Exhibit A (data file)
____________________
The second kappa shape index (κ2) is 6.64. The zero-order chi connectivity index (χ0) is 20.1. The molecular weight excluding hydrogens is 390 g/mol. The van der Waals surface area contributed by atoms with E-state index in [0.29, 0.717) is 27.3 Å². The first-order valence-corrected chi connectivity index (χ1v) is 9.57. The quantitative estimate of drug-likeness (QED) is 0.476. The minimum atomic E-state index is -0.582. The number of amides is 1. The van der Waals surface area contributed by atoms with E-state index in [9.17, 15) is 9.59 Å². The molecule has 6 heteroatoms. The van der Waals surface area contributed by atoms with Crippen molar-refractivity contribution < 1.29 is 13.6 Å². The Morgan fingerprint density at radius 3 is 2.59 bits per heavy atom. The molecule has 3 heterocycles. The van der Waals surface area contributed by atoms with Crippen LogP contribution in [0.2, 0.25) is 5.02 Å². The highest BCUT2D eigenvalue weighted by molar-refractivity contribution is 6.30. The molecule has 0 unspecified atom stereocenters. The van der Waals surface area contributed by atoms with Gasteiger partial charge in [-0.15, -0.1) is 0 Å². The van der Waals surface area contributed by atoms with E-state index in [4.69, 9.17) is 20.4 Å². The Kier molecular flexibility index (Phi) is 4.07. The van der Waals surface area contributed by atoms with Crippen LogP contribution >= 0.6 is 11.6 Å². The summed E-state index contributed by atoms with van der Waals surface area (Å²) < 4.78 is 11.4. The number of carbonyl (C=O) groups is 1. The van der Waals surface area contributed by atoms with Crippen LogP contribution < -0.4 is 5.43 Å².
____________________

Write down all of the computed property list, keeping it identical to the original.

The second kappa shape index (κ2) is 6.64. The zero-order chi connectivity index (χ0) is 20.1. The molecular weight excluding hydrogens is 390 g/mol. The van der Waals surface area contributed by atoms with E-state index in [0.29, 0.717) is 27.3 Å². The first-order valence-corrected chi connectivity index (χ1v) is 9.57. The quantitative estimate of drug-likeness (QED) is 0.476. The minimum atomic E-state index is -0.582. The number of amides is 1. The van der Waals surface area contributed by atoms with E-state index in [9.17, 15) is 9.59 Å². The molecule has 6 heteroatoms. The van der Waals surface area contributed by atoms with Crippen molar-refractivity contribution < 1.29 is 13.6 Å². The Morgan fingerprint density at radius 3 is 2.59 bits per heavy atom. The molecule has 3 heterocycles. The van der Waals surface area contributed by atoms with Crippen LogP contribution in [0.2, 0.25) is 5.02 Å². The highest BCUT2D eigenvalue weighted by molar-refractivity contribution is 6.30. The molecule has 0 unspecified atom stereocenters. The van der Waals surface area contributed by atoms with Gasteiger partial charge in [-0.15, -0.1) is 0 Å². The van der Waals surface area contributed by atoms with E-state index in [4.69, 9.17) is 20.4 Å². The Kier molecular flexibility index (Phi) is 4.07. The van der Waals surface area contributed by atoms with Crippen LogP contribution >= 0.6 is 11.6 Å². The summed E-state index contributed by atoms with van der Waals surface area (Å²) < 4.78 is 11.4. The number of carbonyl (C=O) groups is 1. The van der Waals surface area contributed by atoms with Crippen LogP contribution < -0.4 is 5.43 Å².